11         126        0        0   4222         0          0     1628    250    125    375      0        0         0           0         0
        11         111        0        0   3644         0          0     1436    220    110    330      0        0         0           0         0
        11          78        0        0   2549         0          0     1918    161     75    225      0        0         0           0         0
        11         118        0        0   3933         0          0     1524    234    117    351      0        0         0           0         0
         1         130        0        0   4276         0          0     1685    258    129    387      0        0         0           0         0
         1           1        0        0      0         0          0        0      0      0      0      0        0         0           0         0
         1           1        0        0      0         0          0        0      0      0      0      0        0         0           0         0
         1           1        0        0      0         0          0        0      0      0      0      0        0         0           0         0

You clearly see when it starts, when it stops, and what it did during the 10 seconds. Here is what happens at the tables level:

$ pgstat -s table -d b1 1
-- sequential -- ------ index ------ ----------------- tuples -------------------------- -------------- maintenance --------------
   scan  tuples     scan  tuples         ins    upd    del hotupd   live   dead analyze   vacuum autovacuum analyze autoanalyze
  68553  1467082   264957  266656      7919869  59312    113  57262 4611779   3782   5401      22         10       4          22
      3     430        0       0           0      0      0      0      0      0      0       0          0       0           0
      3     430        0       0           0      0      0      0      0      0      0       0          0       0           0
    231    2351     1116    1222          61    184      0    180     61    124    245       2          0       0           0
    431    1750      240     240         120    360      0    358    120    242    480       0          0       0           0
    385    1640      220     220         110    330      0    327    110     11    440       0          0       0           0
    340    1475      190     190          95    285      0    285     95    189    380       0          0       0           0
    398    1651      222     222         111    333      0    331    111     -2    444       0          0       0           0
    353    1519      198     198          99    297      0    293     99    200    396       0          0       0           0
    335    1453      186     186          93    279      0    274     93   -210    372       0          0       0           0
    446    1838      256     256         128    384      0    381    128    104    512       0          0       0           0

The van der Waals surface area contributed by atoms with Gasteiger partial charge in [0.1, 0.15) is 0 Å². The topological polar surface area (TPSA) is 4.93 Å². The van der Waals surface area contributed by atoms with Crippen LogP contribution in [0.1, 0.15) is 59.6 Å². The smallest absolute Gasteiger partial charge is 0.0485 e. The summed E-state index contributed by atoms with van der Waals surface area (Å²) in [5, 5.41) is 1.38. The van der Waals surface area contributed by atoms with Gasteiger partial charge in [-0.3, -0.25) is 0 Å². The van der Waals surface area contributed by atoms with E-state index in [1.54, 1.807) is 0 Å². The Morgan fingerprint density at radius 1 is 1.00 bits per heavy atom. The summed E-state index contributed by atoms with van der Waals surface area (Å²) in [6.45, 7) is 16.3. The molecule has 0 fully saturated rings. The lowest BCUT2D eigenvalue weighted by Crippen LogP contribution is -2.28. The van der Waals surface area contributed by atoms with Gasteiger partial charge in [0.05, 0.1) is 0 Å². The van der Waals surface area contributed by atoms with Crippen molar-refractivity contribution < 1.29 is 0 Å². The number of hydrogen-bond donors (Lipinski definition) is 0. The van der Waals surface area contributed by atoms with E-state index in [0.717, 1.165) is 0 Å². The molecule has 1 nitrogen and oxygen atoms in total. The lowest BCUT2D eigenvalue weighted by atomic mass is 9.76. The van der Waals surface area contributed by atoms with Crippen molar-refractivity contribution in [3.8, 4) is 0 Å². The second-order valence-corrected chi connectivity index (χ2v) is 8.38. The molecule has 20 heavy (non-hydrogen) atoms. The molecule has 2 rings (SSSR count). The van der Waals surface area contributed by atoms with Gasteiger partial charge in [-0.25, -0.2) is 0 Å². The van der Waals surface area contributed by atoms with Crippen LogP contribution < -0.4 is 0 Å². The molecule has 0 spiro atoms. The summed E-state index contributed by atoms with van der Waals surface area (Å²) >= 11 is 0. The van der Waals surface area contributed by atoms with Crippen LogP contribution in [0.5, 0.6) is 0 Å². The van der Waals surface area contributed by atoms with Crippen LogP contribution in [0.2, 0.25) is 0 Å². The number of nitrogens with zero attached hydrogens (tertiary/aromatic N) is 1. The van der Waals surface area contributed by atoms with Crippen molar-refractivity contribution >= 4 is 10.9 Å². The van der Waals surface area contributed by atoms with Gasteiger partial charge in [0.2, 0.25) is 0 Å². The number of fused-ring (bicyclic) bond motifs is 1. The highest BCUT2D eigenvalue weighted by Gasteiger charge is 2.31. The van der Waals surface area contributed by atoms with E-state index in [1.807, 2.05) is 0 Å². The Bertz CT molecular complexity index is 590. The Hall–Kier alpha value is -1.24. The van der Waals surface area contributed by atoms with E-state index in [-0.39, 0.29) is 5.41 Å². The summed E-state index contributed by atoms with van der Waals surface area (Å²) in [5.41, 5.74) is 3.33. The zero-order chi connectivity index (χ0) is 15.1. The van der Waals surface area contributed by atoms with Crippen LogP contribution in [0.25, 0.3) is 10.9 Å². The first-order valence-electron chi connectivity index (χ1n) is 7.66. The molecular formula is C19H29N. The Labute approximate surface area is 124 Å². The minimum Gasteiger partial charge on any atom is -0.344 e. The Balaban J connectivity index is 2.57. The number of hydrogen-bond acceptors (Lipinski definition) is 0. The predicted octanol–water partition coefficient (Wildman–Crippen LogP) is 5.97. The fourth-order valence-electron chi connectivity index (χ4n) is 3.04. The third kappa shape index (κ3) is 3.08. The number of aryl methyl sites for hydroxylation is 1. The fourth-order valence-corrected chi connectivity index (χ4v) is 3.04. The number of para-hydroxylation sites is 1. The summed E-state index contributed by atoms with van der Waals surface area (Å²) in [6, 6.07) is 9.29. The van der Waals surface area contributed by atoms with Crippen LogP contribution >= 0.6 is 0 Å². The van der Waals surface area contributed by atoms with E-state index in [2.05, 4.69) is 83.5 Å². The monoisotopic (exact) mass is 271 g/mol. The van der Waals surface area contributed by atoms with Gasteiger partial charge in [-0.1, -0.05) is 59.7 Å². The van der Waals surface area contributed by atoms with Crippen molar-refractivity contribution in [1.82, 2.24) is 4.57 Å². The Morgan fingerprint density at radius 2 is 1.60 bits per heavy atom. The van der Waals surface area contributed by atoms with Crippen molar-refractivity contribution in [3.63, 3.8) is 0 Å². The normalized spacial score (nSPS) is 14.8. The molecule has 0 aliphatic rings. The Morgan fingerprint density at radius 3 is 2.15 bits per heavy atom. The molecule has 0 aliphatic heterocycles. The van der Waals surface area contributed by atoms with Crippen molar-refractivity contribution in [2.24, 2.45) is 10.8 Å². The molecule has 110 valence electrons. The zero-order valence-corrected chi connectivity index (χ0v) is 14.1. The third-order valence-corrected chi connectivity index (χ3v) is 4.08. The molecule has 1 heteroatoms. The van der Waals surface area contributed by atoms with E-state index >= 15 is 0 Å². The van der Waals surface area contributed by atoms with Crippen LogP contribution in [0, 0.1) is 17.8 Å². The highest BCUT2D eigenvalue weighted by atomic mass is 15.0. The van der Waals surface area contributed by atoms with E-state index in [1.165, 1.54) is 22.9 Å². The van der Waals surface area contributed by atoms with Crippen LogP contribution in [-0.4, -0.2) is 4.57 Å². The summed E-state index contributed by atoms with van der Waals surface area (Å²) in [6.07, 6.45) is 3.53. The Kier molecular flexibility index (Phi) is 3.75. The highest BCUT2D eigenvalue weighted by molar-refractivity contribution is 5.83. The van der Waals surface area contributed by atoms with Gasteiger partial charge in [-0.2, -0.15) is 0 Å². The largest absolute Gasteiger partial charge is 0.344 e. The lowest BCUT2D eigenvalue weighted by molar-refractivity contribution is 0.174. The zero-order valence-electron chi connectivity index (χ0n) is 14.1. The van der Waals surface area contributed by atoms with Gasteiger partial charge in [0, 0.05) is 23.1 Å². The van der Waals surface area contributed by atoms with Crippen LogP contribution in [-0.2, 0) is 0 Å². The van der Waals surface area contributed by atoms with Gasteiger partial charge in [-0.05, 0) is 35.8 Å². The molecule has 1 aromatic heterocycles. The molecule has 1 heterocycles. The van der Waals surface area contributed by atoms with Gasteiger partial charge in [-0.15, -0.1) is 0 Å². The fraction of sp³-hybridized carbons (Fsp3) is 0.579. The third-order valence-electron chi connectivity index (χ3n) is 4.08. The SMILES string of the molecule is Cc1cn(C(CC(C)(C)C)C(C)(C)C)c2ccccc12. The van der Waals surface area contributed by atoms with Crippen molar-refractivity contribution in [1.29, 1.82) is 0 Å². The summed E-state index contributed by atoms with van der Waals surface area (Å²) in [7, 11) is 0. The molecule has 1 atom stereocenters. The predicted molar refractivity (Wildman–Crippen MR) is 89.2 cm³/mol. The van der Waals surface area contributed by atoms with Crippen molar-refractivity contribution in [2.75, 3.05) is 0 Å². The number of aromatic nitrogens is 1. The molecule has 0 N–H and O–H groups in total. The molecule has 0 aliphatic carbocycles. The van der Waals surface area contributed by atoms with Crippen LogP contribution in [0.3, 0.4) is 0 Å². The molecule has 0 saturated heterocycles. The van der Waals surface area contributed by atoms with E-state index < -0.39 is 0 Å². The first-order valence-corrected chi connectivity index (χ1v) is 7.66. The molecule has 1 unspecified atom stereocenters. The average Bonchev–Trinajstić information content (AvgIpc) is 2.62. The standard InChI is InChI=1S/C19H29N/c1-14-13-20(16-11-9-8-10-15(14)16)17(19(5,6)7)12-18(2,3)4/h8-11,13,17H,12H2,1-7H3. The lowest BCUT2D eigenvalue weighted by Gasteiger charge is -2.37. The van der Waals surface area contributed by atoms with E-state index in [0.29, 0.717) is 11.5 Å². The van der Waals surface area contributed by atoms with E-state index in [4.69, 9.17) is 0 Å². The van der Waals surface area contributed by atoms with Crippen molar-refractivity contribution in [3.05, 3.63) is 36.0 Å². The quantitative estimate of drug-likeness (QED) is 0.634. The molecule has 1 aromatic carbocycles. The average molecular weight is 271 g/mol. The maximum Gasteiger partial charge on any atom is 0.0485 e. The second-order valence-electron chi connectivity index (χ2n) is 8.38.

425    1739      238     238         119    357      0    354    119    241    476       0          0       0           0
    360    1552      204     204         102    306      0    305    102    -10    408       0          0       0           0
    386    1629      218     218         109    327      0    325    109     57    436       0          0       0           0
    437    1761      242     242         121    363      0    363    121   -292    484       0          0       0           0
    373    1563      206     206         103    309      0    305    103     -1    412       0          0       0           0
    323    1442      184     184          92    276      0    273     92    188    368       0          0       0           0
    412    1706      232     232         116    348      0    346    116     76    464       0          0       0           0
    291    1332      164     164          82    246      0    245     82   -216    328       0          0       0           0
    189    1013      106     106          53    159      0    158     53    106    212       0          0       0           0
    346    1508      196     196          98    294      0    290     98    -18    392       0          0       0           0
    304    1376      172     172          86    258      0    258     86   -156    344       0          0       0           0
    442    1794      248     248         124    372      0    368    124   -260    496       0          0       0           0
      9    1371      157     260           0     13      0     13 -11602   -329  -6053       0          2       0           3
      3     430        0       0           0      0      0      0      0      0      0       0          0       0           0
      3     430        0       0           0      0      0      0      0      0      0       0          0       0           0

You can alsop filter by table name with the -f command line switch:

$ pgstat -s table -d b1 -f pgbench_history 1
-- sequential -- ------ index ------ ----------------- tuples -------------------------- -------------- maintenance --------------